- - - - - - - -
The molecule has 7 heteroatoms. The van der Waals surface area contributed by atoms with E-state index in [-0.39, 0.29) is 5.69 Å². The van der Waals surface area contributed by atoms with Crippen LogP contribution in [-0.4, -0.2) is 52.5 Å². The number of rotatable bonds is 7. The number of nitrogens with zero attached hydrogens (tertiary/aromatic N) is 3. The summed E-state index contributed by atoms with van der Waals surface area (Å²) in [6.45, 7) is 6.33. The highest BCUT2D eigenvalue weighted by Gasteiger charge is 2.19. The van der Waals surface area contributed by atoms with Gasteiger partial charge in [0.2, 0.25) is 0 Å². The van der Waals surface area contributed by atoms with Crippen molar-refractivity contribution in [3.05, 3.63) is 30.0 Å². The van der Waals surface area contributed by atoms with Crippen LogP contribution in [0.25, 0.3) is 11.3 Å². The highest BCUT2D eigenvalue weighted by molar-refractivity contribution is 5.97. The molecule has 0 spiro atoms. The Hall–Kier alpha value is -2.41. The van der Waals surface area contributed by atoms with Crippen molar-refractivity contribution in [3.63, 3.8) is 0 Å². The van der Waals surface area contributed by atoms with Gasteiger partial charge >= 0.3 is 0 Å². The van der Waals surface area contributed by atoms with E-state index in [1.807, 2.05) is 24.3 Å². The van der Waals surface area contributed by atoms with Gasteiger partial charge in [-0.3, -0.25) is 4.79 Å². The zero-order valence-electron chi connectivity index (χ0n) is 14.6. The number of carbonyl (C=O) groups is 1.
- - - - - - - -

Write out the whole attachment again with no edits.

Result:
The molecule has 7 heteroatoms. The van der Waals surface area contributed by atoms with E-state index in [-0.39, 0.29) is 5.69 Å². The van der Waals surface area contributed by atoms with Crippen LogP contribution in [-0.4, -0.2) is 52.5 Å². The number of rotatable bonds is 7. The number of nitrogens with zero attached hydrogens (tertiary/aromatic N) is 3. The summed E-state index contributed by atoms with van der Waals surface area (Å²) in [6.45, 7) is 6.33. The highest BCUT2D eigenvalue weighted by Gasteiger charge is 2.19. The van der Waals surface area contributed by atoms with Gasteiger partial charge in [0.2, 0.25) is 0 Å². The van der Waals surface area contributed by atoms with Crippen molar-refractivity contribution in [3.05, 3.63) is 30.0 Å². The van der Waals surface area contributed by atoms with Crippen LogP contribution in [0.25, 0.3) is 11.3 Å². The highest BCUT2D eigenvalue weighted by molar-refractivity contribution is 5.97. The molecule has 0 spiro atoms. The Hall–Kier alpha value is -2.41. The van der Waals surface area contributed by atoms with Crippen molar-refractivity contribution in [3.63, 3.8) is 0 Å². The van der Waals surface area contributed by atoms with Gasteiger partial charge >= 0.3 is 0 Å². The van der Waals surface area contributed by atoms with E-state index in [1.807, 2.05) is 24.3 Å². The van der Waals surface area contributed by atoms with Gasteiger partial charge in [-0.3, -0.25) is 4.79 Å². The zero-order valence-electron chi connectivity index (χ0n) is 14.6. The number of carbonyl (C=O) groups is 1.